White students: Wisconsin 23.5, Texas 23.3 (national 23.1)
Black students: Texas 17.6, Wisconsin 16.9 (national 17.5)
Hispanic students: Wisconsin 19.8, Texas 18.7 (national 19.4)
As an aside, reader Dr. William Borland (Principal Research Engineer, Georgia Institute of Technology, lah-tee-dah) points out that 2010 state-specific public high school dropout rates are now available- and bolster my case.
2010 Public High School Event Dropout Rates
White students: Wisconsin 1.4%, Texas 1.8% (national average 2.8%)
Black students: Texas 6.3%, Wisconsin 7.8% (national average 6.7%)
Hispanic students: Texas 5.3%, Wisconsin 5.4% (national average 6.0%)
While no dropout event is good, Texas is hardly the outlier national shame claimed by Krugman. In fact, it has below national average dropout rates for all 3 ethnic groups considered, consistently in both 2007 and 2010 measures. Among white students, Wisconsin had the second lowest state event dropout rate (NJ #1), where Texas was tied for 7th. Among black students, Wisconsin was #39, Texas tied for #24. Among Hispanic students, Wisconsin was tied for #21, Texas was tied for #17.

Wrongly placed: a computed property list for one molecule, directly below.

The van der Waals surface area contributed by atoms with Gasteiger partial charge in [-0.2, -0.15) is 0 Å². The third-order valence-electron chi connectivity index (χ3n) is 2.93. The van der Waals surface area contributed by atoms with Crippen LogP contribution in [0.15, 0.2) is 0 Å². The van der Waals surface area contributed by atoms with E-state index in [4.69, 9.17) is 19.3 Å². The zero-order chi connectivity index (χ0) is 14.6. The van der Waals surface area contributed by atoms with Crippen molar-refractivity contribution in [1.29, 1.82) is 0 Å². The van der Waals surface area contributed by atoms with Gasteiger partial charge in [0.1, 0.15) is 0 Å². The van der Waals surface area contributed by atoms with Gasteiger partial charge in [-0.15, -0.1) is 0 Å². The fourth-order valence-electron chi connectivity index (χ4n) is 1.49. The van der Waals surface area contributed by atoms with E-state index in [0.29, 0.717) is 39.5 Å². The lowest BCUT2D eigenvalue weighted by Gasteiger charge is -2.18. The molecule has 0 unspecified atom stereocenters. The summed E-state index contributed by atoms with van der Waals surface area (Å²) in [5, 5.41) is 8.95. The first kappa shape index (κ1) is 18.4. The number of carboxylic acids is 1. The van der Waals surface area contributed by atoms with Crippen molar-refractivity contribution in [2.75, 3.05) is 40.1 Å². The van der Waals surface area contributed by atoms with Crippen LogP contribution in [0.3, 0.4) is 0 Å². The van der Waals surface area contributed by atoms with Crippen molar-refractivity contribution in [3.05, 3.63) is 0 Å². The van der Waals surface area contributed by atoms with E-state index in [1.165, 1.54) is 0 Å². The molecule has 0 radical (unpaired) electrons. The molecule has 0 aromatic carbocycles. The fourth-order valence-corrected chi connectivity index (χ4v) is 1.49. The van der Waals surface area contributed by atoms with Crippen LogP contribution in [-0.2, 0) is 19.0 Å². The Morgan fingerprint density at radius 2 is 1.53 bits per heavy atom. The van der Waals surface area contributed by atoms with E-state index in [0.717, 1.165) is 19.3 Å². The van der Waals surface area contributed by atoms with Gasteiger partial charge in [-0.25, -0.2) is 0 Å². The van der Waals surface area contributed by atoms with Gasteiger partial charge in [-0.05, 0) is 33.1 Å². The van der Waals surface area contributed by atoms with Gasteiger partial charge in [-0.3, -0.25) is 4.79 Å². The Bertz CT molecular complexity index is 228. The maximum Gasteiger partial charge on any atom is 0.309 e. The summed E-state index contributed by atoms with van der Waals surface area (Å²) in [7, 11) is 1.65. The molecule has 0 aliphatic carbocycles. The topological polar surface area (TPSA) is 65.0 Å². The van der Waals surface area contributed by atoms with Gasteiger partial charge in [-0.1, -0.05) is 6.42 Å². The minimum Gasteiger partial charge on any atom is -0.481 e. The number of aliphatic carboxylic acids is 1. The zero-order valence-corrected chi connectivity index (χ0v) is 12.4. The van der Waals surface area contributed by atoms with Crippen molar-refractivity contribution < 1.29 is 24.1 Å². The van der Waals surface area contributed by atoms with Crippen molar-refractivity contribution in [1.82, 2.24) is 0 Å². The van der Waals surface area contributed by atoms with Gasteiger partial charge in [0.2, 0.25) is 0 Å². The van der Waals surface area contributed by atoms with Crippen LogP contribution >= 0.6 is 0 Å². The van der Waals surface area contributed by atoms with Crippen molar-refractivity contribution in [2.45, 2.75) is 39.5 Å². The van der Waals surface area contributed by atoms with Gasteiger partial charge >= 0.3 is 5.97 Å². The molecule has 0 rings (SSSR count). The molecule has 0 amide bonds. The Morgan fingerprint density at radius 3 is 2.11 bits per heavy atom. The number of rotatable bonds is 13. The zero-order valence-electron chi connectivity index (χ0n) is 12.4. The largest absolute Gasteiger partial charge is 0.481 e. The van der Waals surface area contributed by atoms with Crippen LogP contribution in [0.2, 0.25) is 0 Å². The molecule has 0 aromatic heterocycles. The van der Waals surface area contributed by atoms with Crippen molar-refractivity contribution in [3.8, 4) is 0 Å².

Here’s a chart from a September17, 2009 article at Demablogue:
We have been dumping more money per student into Public Education for over 40 years without seeing any improvement in test scores. Obviously, to any reasonable person, dumping even more money into the broken system will not fix the broken system. Continuing on with IowaHawk:
Hey, it’s been a fun two days based on a simple 30-minute study of educational statistics. As regards the effect of teacher collective bargaining on student learning, I wouldn’t call what I did conclusive; just pointing out the fallacy of aggregate statistical comparisons. For a definitive study of the effect, I would point to Caroline Hoxby’s (Harvard/ MIT /Stanford, lah tee dah) 1996 QJE paper [pdf], which statistically controls for additional variables. Her main conclusions: collective bargaining increases the input provided to schools (spending, construction and the like), but actual decreases school output (test scores and the like). If you don’t like Greek letters, here’s Hoxby discussing the effect on YouTube.
Perry would do very well not to listen to Paul Krugman as the above very clearly shows the fraudulent huckster’s tomfoolery. Also, from IowaHawk:
But hey, if credentials and oak-framed vellum degrees are your bag, let me share this email with you:
Dear Mr. Burger: